See the original story in Japanese.
New York City in the US is this nation’s largest urban area and Mecca for IT startups in which various kinds of media / fashion service can be found. In addition, the city abounds in matching services for dating such as leading female-use service Lulu, which was purchased by Badoo in February, or Coffee Meets Bagel based on a concept of introducing friends of a friend.
The matching service EastMeetEast especially focusing on Asians was born in such a city. Having started its service since December 2013, the firm has recently conducted a second funding round of an undisclosed amount from Mercari CEO Shintaro Yamada, East Ventures, 500 Startups, iSGS Investment Works, and DeNA (TSE:2432). DeNA participated in a seed funding round in August 2014.
The number of registered users in 2015 increased seven-fold last year. Also the sales amount has been increasing at a growth of 30-40% month-to-month. The factor that made EastMeetEast possible to grow without competing with majors such as Match.com may be the targeting specifying users; it focuses in particular on individuals from East and Southeast Asia including China, Korea, the Philippines, and Vietnam.
The main users are men / women in the 25 to 35 age group. Most of them are in their late 20’s and said to participate rather casually, thinking “through dating, might consider getting married if a good person.” The service has been recognized as the place to meet someone who has the same background or culture. Even if a user withdraws from the service once, he / she tends to return again within an average of three months.
Unique circumstances for Asians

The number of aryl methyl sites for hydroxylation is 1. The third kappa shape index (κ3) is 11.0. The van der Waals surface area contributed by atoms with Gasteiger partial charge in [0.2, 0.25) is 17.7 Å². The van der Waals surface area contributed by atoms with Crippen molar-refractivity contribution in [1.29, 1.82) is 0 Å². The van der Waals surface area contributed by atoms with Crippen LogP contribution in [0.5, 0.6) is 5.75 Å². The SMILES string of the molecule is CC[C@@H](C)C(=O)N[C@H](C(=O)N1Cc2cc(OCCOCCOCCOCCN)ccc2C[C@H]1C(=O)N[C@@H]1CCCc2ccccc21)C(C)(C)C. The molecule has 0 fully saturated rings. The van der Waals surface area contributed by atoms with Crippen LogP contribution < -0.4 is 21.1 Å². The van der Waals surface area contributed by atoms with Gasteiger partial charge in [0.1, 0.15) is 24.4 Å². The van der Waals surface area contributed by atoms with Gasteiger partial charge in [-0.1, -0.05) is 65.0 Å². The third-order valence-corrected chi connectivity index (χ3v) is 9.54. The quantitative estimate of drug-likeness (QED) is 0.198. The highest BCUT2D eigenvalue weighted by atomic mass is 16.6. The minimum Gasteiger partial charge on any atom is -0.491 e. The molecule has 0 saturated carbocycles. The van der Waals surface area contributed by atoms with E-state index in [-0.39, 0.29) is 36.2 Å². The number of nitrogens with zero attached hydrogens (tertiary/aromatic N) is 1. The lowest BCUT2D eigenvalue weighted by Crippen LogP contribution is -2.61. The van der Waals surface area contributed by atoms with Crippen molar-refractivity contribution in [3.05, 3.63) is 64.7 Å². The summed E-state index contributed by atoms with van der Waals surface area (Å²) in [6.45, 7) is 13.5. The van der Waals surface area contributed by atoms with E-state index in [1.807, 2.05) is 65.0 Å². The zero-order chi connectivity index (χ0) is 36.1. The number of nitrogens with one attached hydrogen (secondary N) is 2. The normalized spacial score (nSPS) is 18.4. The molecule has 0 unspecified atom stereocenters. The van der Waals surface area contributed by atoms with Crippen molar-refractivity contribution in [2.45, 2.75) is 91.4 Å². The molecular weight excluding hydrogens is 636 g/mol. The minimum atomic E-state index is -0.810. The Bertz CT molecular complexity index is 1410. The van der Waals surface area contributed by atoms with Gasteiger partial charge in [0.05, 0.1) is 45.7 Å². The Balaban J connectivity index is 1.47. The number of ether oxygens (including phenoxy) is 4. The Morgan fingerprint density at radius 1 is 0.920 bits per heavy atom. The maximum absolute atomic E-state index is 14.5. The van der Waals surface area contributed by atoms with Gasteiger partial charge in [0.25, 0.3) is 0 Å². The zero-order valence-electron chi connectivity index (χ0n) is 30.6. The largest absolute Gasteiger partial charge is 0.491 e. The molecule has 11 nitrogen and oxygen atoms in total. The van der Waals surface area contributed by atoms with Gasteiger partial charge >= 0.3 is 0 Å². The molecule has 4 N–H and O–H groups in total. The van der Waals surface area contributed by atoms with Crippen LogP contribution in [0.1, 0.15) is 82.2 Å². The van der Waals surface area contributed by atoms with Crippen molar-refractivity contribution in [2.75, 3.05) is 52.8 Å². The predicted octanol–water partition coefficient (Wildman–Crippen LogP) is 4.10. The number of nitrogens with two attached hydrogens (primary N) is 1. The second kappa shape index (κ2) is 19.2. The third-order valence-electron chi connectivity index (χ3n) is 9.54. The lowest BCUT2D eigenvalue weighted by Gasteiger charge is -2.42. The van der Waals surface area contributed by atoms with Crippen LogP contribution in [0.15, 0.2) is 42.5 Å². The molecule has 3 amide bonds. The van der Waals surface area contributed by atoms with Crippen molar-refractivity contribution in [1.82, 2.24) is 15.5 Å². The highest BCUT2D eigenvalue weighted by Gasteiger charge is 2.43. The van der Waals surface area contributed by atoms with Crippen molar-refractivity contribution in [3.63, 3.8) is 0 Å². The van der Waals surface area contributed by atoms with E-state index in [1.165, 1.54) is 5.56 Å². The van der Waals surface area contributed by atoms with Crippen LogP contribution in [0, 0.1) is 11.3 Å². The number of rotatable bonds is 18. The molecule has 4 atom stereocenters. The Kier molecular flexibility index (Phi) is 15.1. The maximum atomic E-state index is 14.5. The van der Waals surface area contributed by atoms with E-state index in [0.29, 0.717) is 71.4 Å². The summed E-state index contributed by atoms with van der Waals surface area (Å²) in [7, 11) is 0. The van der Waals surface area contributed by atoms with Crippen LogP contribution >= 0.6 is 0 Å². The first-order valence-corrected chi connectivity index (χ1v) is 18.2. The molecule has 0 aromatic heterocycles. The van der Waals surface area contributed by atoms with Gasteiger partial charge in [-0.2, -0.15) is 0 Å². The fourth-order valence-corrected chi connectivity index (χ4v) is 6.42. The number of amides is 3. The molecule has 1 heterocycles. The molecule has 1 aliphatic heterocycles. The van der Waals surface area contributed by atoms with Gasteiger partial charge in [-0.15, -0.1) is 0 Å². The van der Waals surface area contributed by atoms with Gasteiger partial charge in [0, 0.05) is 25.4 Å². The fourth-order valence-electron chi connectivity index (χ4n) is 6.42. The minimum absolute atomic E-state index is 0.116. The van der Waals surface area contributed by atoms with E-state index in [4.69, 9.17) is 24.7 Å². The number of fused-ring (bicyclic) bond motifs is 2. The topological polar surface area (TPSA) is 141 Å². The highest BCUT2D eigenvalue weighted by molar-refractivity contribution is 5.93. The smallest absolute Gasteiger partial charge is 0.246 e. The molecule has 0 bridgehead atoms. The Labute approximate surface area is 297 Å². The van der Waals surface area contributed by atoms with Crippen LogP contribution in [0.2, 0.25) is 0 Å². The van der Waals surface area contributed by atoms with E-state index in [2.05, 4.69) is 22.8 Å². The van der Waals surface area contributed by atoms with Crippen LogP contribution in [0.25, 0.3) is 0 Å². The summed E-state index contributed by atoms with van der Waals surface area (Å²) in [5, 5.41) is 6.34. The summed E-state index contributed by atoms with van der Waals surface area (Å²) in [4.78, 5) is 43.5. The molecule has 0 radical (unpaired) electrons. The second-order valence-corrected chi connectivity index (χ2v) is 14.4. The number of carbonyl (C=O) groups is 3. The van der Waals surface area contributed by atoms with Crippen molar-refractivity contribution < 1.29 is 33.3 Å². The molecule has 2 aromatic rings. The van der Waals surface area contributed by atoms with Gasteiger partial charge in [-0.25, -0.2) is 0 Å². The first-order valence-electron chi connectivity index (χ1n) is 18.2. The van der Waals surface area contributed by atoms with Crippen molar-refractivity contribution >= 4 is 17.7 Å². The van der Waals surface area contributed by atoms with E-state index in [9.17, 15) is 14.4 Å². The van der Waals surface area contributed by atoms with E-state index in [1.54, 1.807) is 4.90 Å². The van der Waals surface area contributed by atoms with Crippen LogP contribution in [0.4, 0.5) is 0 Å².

As a result of continuous focus group interviews with users prior to launch, it has been found that factors which Asians expect of their partners differ from those expected by Caucasians.
As can be expected from apps like Tinder based on photos that became popular, Caucasians tend to emphasize one’s appearance such as eye color or body build. On the other hand, Asians tend to consider background or culture as a whole, such as academic record, language or occupation, similar to the Japanese.
On EastMeetEast, users seek partners on the basis of search results. Although its search function is useful, sometimes the number of hits are too large to choose from, or some people miss good persons due to too many search terms being input at the onset. In order to cover these defects, the service distributes support emails to users.
EastMeetEast founder / CEO Mariko Tokioka explains:
We send emails under the image of ‘marriage arrangement lady’ to users once a week, in which we propose just one person who seems to be well suited. When email distribution takes place, the number of message exchanges between users increase by 40% compared with regular days.
In the emails, not only the person’s appearance but also quality is emphasized. The subject of emails is arranged to attract user attention by appealing his / her age, schools attended or occupation, not being a bland title like ‘your partner of the week,’ and that resulted in a high disclosure rate.
Successful video marketing
Originated as a PC website, EastMeetEast launched an app for iOS in July 2014. It will shift toward mobile-based service further in the future.
According to Tokioka, the most highly evaluated point of the firm upon this funding is its active marketing. For startups overseas, it is common to conduct promotion or marketing itself without outsourcing to accrue know-how. In fact, she had tried various approaches this past year.